> followed by an open brace would introduce horrendous new ambiguities
> that Perl 6 was specifically designed to avoid.)  If the immediate
> delimiters that we pick are the same for both, then we can distinguish
> them by the presence of some additional character, probably before the
> opening delimiter.  In that case, which one requires an extra mark is
> relevant to Huffman coding.
> The syntax that I have suggested is "when()" for truth value and "when~()"
> for smartmatch.  In that form, your example would look like
>     given ($input) {
>         when ($_ eq "string") { die "A" }
>         when ($_ == 90210)    { die "B" }
>         when ~($matcher)      { die "C" }
>     }
> though for such common types of conditions, as discussed above, it might
> still be more idiomatic to use your mstr() and mnum() to construct matcher
> objects.  Anyway, the example serves to show how these two flavours of
> "when" look together, and I'm pretty happy with how they look there.
> Another option that I've previously suggested is "when()" for truth
> value and "when[]" for smartmatch.  The crowd who found the square
> signatures proposal horrendously ugly would probably object; I'd take
> their aesthetic issues with a pinch of salt.  (Seriously, what's wrong
> with square brackets?  Don't you use arrays?)
> In both of these proposals, I've favoured "when()" for truth value
> expressions in order to parallel "if()".  That's not essential, but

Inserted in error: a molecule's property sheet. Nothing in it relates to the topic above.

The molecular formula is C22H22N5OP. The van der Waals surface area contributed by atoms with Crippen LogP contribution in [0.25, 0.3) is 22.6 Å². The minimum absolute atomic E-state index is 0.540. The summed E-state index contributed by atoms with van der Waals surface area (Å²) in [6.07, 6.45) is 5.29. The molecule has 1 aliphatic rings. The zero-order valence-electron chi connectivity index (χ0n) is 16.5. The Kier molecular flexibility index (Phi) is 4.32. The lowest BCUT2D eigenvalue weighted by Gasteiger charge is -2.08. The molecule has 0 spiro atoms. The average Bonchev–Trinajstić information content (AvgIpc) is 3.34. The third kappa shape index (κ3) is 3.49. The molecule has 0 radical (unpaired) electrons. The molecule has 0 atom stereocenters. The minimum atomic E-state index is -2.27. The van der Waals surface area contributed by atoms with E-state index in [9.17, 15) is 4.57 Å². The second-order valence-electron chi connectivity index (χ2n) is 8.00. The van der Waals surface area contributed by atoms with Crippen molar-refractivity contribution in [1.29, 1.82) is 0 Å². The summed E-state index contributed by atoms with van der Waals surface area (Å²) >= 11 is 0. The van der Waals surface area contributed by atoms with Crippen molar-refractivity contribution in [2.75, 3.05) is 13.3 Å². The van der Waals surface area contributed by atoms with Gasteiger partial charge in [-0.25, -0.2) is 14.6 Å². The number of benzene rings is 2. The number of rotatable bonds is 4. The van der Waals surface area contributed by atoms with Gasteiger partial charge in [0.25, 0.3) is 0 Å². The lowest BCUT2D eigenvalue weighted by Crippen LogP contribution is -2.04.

> it's a standard that's worth applying if we don't have a strong reason
> to do otherwise.  The obvious strong reason to do otherwise would be
> Huffman coding, if we reckon smartmatching would be (or should be) much
> more common than truth value expressions.  That may well be the case;
> I wasn't thinking about the Huffman coding when I proposed "when~()".
> So if we go that way, we'd have "when()" for smartmatching and probably
> "when?()" for truth value.  Your example would then look like
>     given ($input) {
>         when ?($_ eq "string") { die "A" }
>         when ?($_ == 90210)    { die "B" }
>         when ($matcher)        { die "C" }
>     }
> which also looks fine to me.
> Finally, having specific syntax for both forms of "when" raises the
> question of what postfix "when" should do.  It doesn't have mandatory
> bracketing of the condition operand, so we can't just make a parallel
> change to its syntax.  We could have postfix "when" always do smartmatch,
> or always take a truth value, or become different from all other
> postfix modifiers by requiring bracketing of the condition expression,
> or be abolished.  I have no real preference between these, except that
> if we're Huffman coding the prefix "when" forms then a fixed choice of
> semantic for postfix "when" should probably match whatever got the shorter
> "when()" syntax.

  This final issue presumes that the bracketing determines which construct
we're dealing with.

  This voice from the peanut gallery would like to know if the two
different constructs could use two different keywords, or if that
particular shade has been ruled out for this bikeshed?

   given ($input) {
        upon ($_ eq "string")  { die "A" }
        upon ($_ == 90210)     { die "B" }
        when ($matcher)        { die "C" }

   given ($input) {
        die "A" upon $_ eq "string";
        die "B" upon $_ == 90210;
        die "C" when $matcher;

  (... or vice-versa, if that reads better - or hey, whatever reads better

  Having two such related-but-different constructs share the same keyword,
seems to me a mismanagement of cognitive load.  But then, I'm no language
designer ...